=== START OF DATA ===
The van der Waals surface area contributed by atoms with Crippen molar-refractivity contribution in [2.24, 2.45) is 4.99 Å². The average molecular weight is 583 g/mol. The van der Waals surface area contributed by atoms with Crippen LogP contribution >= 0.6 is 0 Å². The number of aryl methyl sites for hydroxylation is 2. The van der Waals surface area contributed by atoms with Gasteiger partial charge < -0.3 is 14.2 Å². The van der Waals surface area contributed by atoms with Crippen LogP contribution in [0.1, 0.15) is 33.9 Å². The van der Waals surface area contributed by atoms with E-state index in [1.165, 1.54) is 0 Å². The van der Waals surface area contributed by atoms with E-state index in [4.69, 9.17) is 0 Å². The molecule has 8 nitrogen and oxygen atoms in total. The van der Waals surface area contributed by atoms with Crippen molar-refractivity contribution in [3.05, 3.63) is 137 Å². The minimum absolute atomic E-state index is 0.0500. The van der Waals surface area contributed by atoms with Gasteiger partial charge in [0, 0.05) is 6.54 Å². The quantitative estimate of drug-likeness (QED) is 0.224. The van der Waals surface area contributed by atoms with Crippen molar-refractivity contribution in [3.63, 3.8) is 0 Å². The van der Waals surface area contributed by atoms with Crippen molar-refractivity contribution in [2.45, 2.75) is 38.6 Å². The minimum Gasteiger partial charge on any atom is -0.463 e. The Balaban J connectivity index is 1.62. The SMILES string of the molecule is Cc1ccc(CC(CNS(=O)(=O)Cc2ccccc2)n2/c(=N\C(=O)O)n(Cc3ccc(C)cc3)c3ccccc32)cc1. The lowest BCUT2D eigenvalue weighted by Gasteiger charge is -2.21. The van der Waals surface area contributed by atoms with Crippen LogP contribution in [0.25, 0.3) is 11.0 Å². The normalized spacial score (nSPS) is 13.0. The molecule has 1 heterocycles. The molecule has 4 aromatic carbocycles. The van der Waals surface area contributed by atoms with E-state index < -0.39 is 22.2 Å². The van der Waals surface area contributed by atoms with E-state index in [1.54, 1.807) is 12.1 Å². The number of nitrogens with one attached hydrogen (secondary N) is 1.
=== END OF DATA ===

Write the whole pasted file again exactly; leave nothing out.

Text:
The van der Waals surface area contributed by atoms with Crippen molar-refractivity contribution in [2.24, 2.45) is 4.99 Å². The average molecular weight is 583 g/mol. The van der Waals surface area contributed by atoms with Crippen LogP contribution >= 0.6 is 0 Å². The number of aryl methyl sites for hydroxylation is 2. The van der Waals surface area contributed by atoms with Gasteiger partial charge < -0.3 is 14.2 Å². The van der Waals surface area contributed by atoms with Crippen LogP contribution in [0.1, 0.15) is 33.9 Å². The van der Waals surface area contributed by atoms with E-state index in [1.165, 1.54) is 0 Å². The van der Waals surface area contributed by atoms with E-state index in [4.69, 9.17) is 0 Å². The molecule has 8 nitrogen and oxygen atoms in total. The van der Waals surface area contributed by atoms with Crippen molar-refractivity contribution in [3.05, 3.63) is 137 Å². The minimum absolute atomic E-state index is 0.0500. The van der Waals surface area contributed by atoms with Gasteiger partial charge in [0, 0.05) is 6.54 Å². The quantitative estimate of drug-likeness (QED) is 0.224. The van der Waals surface area contributed by atoms with Crippen molar-refractivity contribution in [3.63, 3.8) is 0 Å². The van der Waals surface area contributed by atoms with Crippen molar-refractivity contribution in [2.45, 2.75) is 38.6 Å². The minimum Gasteiger partial charge on any atom is -0.463 e. The Balaban J connectivity index is 1.62. The SMILES string of the molecule is Cc1ccc(CC(CNS(=O)(=O)Cc2ccccc2)n2/c(=N\C(=O)O)n(Cc3ccc(C)cc3)c3ccccc32)cc1. The lowest BCUT2D eigenvalue weighted by Gasteiger charge is -2.21. The van der Waals surface area contributed by atoms with Crippen LogP contribution in [0.25, 0.3) is 11.0 Å². The normalized spacial score (nSPS) is 13.0. The molecule has 1 heterocycles. The molecule has 4 aromatic carbocycles. The van der Waals surface area contributed by atoms with E-state index < -0.39 is 22.2 Å². The van der Waals surface area contributed by atoms with E-state index in [1.54, 1.807) is 12.1 Å². The number of nitrogens with one attached hydrogen (secondary N) is 1.